The parts for the glasses have been selective-laser-sintered in PA 12 and then dyed black.
I had to trim the slots of the lens holder a bit with a cutter knife.
Then I glued the lens in place with 2-component epoxy glue.
I also glued the mirror into the housing with 2-component epoxy glue. A recess is provided so that it can be positioned more easily.
Next, I covered a microscope slide with semi-mirrored foil. Care must be taken so that no bubbles form. Then I inserted the slide into the appropriate 3-D printed holder and secured it with two drops of super glue.
Using an M2 x 35mm bolt and nut, I then attached the microscope slide to the housing. The mirror foil should be on the side facing the eye. It should be not too easy to pivot the microscope slide. The M2 nut was finally secured with a drop of super glue.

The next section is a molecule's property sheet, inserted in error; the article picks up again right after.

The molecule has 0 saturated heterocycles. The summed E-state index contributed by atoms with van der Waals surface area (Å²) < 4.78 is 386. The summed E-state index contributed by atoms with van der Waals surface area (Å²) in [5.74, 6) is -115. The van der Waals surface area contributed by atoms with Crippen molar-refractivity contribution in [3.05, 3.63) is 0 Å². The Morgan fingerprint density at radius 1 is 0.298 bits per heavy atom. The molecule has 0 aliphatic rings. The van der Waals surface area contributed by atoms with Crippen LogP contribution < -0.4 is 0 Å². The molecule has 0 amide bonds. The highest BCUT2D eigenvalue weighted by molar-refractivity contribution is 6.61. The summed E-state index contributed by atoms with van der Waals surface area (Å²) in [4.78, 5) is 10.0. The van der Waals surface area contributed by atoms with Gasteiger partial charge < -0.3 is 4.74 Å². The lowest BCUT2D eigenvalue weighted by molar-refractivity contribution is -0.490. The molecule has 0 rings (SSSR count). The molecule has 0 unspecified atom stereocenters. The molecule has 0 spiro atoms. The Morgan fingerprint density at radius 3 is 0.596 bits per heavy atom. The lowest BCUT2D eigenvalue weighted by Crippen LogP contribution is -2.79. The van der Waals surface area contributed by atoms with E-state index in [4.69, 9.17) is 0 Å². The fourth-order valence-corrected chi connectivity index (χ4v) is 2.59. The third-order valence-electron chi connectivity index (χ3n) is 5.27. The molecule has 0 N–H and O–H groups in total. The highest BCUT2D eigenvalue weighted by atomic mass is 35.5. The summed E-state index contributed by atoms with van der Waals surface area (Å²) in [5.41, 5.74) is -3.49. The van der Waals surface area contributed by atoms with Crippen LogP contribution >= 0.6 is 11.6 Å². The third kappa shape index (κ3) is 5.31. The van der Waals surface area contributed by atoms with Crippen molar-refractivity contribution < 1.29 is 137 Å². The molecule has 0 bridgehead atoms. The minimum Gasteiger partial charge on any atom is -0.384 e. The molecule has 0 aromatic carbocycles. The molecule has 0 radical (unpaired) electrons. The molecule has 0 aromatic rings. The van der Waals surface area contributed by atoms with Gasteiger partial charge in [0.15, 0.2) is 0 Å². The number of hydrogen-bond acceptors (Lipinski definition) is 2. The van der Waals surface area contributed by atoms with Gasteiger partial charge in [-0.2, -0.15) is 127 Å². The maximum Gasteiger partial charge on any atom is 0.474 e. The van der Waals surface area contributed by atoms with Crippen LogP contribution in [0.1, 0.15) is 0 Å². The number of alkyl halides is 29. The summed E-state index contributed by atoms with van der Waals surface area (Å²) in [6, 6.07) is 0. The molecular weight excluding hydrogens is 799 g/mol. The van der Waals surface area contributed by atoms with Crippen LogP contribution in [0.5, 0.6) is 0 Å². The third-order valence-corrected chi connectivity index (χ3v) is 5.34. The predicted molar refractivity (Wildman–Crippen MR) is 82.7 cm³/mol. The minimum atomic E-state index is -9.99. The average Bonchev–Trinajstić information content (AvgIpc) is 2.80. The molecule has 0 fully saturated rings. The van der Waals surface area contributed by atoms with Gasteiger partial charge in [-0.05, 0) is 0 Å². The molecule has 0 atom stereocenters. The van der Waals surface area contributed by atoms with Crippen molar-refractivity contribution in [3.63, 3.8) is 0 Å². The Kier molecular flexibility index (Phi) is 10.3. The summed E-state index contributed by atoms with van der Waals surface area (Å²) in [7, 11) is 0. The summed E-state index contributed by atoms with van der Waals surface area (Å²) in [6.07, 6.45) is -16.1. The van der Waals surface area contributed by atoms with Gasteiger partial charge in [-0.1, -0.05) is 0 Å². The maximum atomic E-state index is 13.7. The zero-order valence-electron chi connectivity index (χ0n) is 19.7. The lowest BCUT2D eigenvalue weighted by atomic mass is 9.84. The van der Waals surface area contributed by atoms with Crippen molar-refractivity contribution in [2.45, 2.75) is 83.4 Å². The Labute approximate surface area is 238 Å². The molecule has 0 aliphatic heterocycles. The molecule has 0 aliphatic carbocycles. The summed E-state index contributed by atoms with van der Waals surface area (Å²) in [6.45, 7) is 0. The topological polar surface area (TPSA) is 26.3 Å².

After that, I started working on electronics. First I desoldered the two resistors next to the letters "A" and "B" on the Boost Step-Up Converter Board Module. This is necessary to set the output voltage to 5V.
The TP4056-based LiPo charger must also be modified to reduce the charging current. Details can be found in my log TP4056-based LiPo charger modification.
The wiring was then done as follows:
I insulated the LiPo charger and the step-up converter with heat shrink tubing to avoid accidental contact. Before installation, the electronics were tested.
The Arduino Nano 33 BLE was attached with four self-tapping M1.5 x 6mm screws, the OLED, and the custom PCB with six M2 x 8mm screws, 3mm spacers, and the corresponding nuts.
The biconvex lens should be about 10mm in front of the OLED, the more convex side towards the OLED. The closer the lens is to the OLED, the smaller the image projected onto the microscope slide will be. Now the protective film can also be removed from the OLED.
Finally, the AR glasses were screwed together with four M1.7 x 8mm screws and the sliding knob for the lens was inserted.
The glasses from the first-person viewpoint: